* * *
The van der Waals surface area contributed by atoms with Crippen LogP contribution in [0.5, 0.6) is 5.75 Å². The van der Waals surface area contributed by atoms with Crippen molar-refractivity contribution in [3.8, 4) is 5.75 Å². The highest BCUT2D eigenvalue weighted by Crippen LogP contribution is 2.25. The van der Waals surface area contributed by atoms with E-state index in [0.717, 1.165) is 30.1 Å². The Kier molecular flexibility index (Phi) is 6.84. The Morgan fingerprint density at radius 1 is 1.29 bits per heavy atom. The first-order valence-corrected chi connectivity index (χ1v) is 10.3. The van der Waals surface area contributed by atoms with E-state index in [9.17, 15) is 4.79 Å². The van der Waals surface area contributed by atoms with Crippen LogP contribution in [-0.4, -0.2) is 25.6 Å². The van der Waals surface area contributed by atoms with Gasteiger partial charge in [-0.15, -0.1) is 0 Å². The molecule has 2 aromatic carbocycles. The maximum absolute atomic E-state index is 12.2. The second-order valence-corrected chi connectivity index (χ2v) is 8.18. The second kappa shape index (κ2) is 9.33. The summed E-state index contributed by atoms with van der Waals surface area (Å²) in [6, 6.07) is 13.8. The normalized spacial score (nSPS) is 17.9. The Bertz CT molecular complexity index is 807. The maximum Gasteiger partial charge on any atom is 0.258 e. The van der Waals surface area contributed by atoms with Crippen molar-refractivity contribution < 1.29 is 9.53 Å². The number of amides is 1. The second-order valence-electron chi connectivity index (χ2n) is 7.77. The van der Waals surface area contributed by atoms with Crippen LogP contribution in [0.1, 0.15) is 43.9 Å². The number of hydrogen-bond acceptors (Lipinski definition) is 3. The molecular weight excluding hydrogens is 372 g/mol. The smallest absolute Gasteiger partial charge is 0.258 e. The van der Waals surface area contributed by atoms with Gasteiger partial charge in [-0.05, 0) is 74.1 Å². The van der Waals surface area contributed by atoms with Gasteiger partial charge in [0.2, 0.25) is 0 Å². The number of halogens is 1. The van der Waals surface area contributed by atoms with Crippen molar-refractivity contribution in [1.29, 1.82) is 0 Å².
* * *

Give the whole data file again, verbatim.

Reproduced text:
The van der Waals surface area contributed by atoms with Crippen LogP contribution in [0.5, 0.6) is 5.75 Å². The van der Waals surface area contributed by atoms with Crippen molar-refractivity contribution in [3.8, 4) is 5.75 Å². The highest BCUT2D eigenvalue weighted by Crippen LogP contribution is 2.25. The van der Waals surface area contributed by atoms with E-state index in [0.717, 1.165) is 30.1 Å². The Kier molecular flexibility index (Phi) is 6.84. The Morgan fingerprint density at radius 1 is 1.29 bits per heavy atom. The first-order valence-corrected chi connectivity index (χ1v) is 10.3. The van der Waals surface area contributed by atoms with E-state index in [9.17, 15) is 4.79 Å². The van der Waals surface area contributed by atoms with Crippen LogP contribution in [-0.4, -0.2) is 25.6 Å². The van der Waals surface area contributed by atoms with Gasteiger partial charge in [-0.15, -0.1) is 0 Å². The molecule has 2 aromatic carbocycles. The maximum absolute atomic E-state index is 12.2. The second-order valence-corrected chi connectivity index (χ2v) is 8.18. The second kappa shape index (κ2) is 9.33. The summed E-state index contributed by atoms with van der Waals surface area (Å²) in [6, 6.07) is 13.8. The normalized spacial score (nSPS) is 17.9. The Bertz CT molecular complexity index is 807. The maximum Gasteiger partial charge on any atom is 0.258 e. The van der Waals surface area contributed by atoms with Crippen molar-refractivity contribution < 1.29 is 9.53 Å². The number of amides is 1. The second-order valence-electron chi connectivity index (χ2n) is 7.77. The van der Waals surface area contributed by atoms with Crippen LogP contribution in [0.1, 0.15) is 43.9 Å². The number of hydrogen-bond acceptors (Lipinski definition) is 3. The molecular weight excluding hydrogens is 372 g/mol. The smallest absolute Gasteiger partial charge is 0.258 e. The van der Waals surface area contributed by atoms with Gasteiger partial charge in [-0.05, 0) is 74.1 Å². The van der Waals surface area contributed by atoms with Gasteiger partial charge in [0.2, 0.25) is 0 Å². The number of halogens is 1. The van der Waals surface area contributed by atoms with Crippen molar-refractivity contribution in [1.29, 1.82) is 0 Å².